Defining and Practicing Diversity

“Diversity,” has become a safe and convenient word in the 21st century, it is being misused and abused, is now marketable, and being used to blanket issues of discrimination across institutions in the workforce as well as higher education. Diversity has been defined in regards to race, class, gender, sexual orientation, and multiple other forms of discrimination that make up the diversity wheel (see below).

The diversity wheel, while it is still missing components, and does have some gaps regarding diversity, breaks our dimensions into layers (internal = the permanent/visible and the outside = dimensions that change over time). We have started to take it so as to define diversity in the context of professional experience, fashion etc. While these things are components of diversity, they should not be used as excuses to discuss our inner and outer components of diversity, the topics which create a broader level of being uncomfortable.  I have found myself in conversations where such components are being used and equated or used to overshadow the inner layers of diversity such as race, sexual orientation, gender, citizenship status, language etc.  Depending on perception created by experience some components maybe seen as more important than others.

To adequately define diversity an examination of the inner components of the diversity wheel in accordance with professional and personal environments requires a collaboration of diversity and inclusion perspectives. To embrace diversity calls for the recognition and respect of multiple layers of identity and experiential knowledge as legitimate in the workplace, and must be clearly defined into practices (hiring and retention practices) and policies in professional cultures. The learning mechanism and strategic visions that are meant to embrace diversity are plagued with conventional wisdom and reek of a White privileged ambiguity towards the internal layers of diversity. The indestructible permanence of racism exists in our institutions exists  because there is a passive ignoring presence of the frequent occurrences of discrimination, there are blind eyes and the eyes that have been shut, the wool has been pulled over to prevent exposure, and the inability of recognition to confront discriminatory acts.

The reality of internal and outside diverse components being discriminated against exists in our institutions.  The certainty of proof exists in departments that track data such as the retention of people of Color (in professional and educational spaces) vs Whites, and the comparison in wages between genders especially in professional spaces along with components such as promotion etc. The denial or exclusion of our internal diverse components in diversity conversations and practices is discrimination and it perpetuates White privilege.  A reformation of policies and practices to ensure equity for all and the meaning of diversity in our institutions requires but are not limited to the following:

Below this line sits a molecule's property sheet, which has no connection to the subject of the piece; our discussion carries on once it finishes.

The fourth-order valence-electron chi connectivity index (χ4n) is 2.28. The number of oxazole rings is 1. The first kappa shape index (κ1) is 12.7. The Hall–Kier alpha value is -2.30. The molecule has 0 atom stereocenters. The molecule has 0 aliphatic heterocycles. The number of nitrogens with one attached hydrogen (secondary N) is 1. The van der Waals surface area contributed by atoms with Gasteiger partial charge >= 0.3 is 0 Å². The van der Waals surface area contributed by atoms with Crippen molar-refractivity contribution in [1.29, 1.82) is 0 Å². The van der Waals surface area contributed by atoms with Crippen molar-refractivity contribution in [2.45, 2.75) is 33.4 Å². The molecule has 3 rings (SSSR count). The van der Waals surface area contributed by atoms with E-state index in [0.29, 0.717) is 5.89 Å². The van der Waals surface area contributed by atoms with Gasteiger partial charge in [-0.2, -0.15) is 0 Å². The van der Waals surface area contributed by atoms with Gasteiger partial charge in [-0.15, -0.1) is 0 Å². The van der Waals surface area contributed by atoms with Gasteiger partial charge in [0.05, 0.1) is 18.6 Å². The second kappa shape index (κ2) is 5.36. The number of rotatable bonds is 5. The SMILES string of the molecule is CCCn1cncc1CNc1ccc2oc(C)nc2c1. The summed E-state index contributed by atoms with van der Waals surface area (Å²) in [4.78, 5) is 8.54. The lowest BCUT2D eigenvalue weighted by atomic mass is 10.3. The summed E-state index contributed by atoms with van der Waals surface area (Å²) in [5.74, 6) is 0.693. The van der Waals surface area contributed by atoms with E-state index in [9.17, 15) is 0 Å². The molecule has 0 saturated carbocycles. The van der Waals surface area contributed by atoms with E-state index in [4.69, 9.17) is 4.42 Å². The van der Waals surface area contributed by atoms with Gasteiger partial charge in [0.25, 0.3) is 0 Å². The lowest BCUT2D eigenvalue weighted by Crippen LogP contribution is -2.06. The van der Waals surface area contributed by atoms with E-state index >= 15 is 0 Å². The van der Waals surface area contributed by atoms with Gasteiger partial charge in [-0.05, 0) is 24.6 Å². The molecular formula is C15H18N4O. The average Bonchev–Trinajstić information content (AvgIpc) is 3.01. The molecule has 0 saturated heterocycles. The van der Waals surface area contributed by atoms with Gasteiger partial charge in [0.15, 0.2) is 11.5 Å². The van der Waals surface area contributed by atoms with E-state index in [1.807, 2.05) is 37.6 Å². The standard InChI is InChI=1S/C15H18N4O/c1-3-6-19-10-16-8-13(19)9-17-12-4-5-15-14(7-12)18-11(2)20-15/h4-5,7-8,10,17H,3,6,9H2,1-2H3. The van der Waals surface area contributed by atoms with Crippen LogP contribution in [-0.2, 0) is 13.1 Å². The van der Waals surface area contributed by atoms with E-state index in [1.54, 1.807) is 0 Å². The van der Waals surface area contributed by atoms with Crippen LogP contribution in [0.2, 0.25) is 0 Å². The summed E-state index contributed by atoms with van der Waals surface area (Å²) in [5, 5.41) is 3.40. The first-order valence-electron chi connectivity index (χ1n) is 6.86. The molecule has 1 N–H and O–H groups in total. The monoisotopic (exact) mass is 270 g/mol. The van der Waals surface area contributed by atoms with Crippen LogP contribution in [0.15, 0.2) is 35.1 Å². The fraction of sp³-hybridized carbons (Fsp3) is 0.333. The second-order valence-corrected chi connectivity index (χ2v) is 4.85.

• The strategic visions designed by the leadership of your institution usually outlined strategies to recruit a more diverse workforce. Recruitment of these populations is not enough you need to focus on practices for retention. However you decide to recruit promote, and retain a diverse workforce, make sure that they are a representation of the populations you serve and the ones you intend to recruit. It is honestly simple math! You must redefine and implement diversity and inclusion goals to obtain and promote awareness, change and implement practices, consistently revisit the qualitative and quantitative data through more professional entities than just trainings alone, this will help to create more diversity friendly spaces.
  • Overcoming the racialized practices on the institutional level requires a substantial amount of professional and educational resources. Therefore, leadership’s energy must appropriate specific funding to recruit more Populations of Color as well as staff and the development of diversity and inclusion programs. The development of such programs and recruiting a workforce of Color gives you the opportunity to advance your diversity and inclusion practices and reassess the current ones. Your strategic visions are just blueprints for this process, now you must break ground to start construction.
  • Embrace internal and external communities of Color in all disciplines. This includes consciously including the funds of experiential knowledge found within the populations that you serve. These communities must be accounted for per the data presented that examines such populations in your workplace and external communities. Your pamphlets and marketing cannot show a slight representation of diversity, but diversity alone is not just a representation of race.

Accomplishing diversity and inclusion will not be an easy task, but it is possible. It will take time to develop and even more time to assess. We all have to be willing to commit to the solutions, and not just talking about them in spaces that clear our conscience.

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